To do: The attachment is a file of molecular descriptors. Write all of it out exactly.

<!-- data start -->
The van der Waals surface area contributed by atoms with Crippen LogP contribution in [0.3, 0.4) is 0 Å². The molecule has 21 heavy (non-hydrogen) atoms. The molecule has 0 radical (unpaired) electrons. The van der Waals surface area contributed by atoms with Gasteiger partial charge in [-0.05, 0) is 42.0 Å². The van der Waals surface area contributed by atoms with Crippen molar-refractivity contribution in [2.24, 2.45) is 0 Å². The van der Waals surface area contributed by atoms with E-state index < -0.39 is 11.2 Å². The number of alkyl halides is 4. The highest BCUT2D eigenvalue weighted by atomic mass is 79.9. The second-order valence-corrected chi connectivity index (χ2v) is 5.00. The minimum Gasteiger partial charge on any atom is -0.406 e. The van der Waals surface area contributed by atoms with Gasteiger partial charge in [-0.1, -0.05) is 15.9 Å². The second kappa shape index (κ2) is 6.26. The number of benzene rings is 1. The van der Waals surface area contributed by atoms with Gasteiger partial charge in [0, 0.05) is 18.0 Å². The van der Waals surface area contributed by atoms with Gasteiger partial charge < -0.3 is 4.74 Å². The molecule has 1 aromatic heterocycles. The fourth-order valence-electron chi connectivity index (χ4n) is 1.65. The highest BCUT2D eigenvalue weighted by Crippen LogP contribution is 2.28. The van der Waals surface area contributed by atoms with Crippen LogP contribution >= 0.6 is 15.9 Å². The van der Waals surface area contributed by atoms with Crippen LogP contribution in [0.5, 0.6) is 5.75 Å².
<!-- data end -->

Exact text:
The van der Waals surface area contributed by atoms with Crippen LogP contribution in [0.3, 0.4) is 0 Å². The molecule has 21 heavy (non-hydrogen) atoms. The molecule has 0 radical (unpaired) electrons. The van der Waals surface area contributed by atoms with Gasteiger partial charge in [-0.05, 0) is 42.0 Å². The van der Waals surface area contributed by atoms with Crippen molar-refractivity contribution in [2.24, 2.45) is 0 Å². The van der Waals surface area contributed by atoms with E-state index < -0.39 is 11.2 Å². The number of alkyl halides is 4. The highest BCUT2D eigenvalue weighted by atomic mass is 79.9. The second-order valence-corrected chi connectivity index (χ2v) is 5.00. The minimum Gasteiger partial charge on any atom is -0.406 e. The van der Waals surface area contributed by atoms with Gasteiger partial charge in [-0.1, -0.05) is 15.9 Å². The second kappa shape index (κ2) is 6.26. The number of benzene rings is 1. The van der Waals surface area contributed by atoms with Gasteiger partial charge in [0, 0.05) is 18.0 Å². The van der Waals surface area contributed by atoms with Gasteiger partial charge < -0.3 is 4.74 Å². The molecule has 1 aromatic heterocycles. The fourth-order valence-electron chi connectivity index (χ4n) is 1.65. The highest BCUT2D eigenvalue weighted by Crippen LogP contribution is 2.28. The van der Waals surface area contributed by atoms with Crippen LogP contribution >= 0.6 is 15.9 Å². The van der Waals surface area contributed by atoms with Crippen LogP contribution in [0.5, 0.6) is 5.75 Å².